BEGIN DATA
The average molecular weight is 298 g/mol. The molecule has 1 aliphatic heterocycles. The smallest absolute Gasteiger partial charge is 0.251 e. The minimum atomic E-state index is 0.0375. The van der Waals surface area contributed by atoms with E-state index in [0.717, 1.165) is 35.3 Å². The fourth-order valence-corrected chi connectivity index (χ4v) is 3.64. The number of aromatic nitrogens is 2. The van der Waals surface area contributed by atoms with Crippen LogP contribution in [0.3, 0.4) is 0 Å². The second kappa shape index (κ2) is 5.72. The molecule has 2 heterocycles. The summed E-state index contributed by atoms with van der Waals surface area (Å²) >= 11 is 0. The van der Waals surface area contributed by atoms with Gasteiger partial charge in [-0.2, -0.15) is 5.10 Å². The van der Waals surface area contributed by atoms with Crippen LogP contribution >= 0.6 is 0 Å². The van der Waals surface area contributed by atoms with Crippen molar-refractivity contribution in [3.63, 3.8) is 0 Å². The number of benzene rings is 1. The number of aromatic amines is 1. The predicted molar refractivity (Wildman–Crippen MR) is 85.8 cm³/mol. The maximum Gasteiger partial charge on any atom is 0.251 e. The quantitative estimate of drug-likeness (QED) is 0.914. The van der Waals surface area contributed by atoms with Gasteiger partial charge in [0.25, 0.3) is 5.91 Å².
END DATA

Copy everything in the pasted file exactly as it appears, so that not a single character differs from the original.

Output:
The average molecular weight is 298 g/mol. The molecule has 1 aliphatic heterocycles. The smallest absolute Gasteiger partial charge is 0.251 e. The minimum atomic E-state index is 0.0375. The van der Waals surface area contributed by atoms with E-state index in [0.717, 1.165) is 35.3 Å². The fourth-order valence-corrected chi connectivity index (χ4v) is 3.64. The number of aromatic nitrogens is 2. The van der Waals surface area contributed by atoms with Crippen LogP contribution in [0.3, 0.4) is 0 Å². The second kappa shape index (κ2) is 5.72. The molecule has 2 heterocycles. The summed E-state index contributed by atoms with van der Waals surface area (Å²) >= 11 is 0. The van der Waals surface area contributed by atoms with Gasteiger partial charge in [-0.2, -0.15) is 5.10 Å². The van der Waals surface area contributed by atoms with Crippen LogP contribution >= 0.6 is 0 Å². The van der Waals surface area contributed by atoms with Crippen molar-refractivity contribution in [3.63, 3.8) is 0 Å². The number of benzene rings is 1. The number of aromatic amines is 1. The predicted molar refractivity (Wildman–Crippen MR) is 85.8 cm³/mol. The maximum Gasteiger partial charge on any atom is 0.251 e. The quantitative estimate of drug-likeness (QED) is 0.914. The van der Waals surface area contributed by atoms with Gasteiger partial charge in [0.25, 0.3) is 5.91 Å².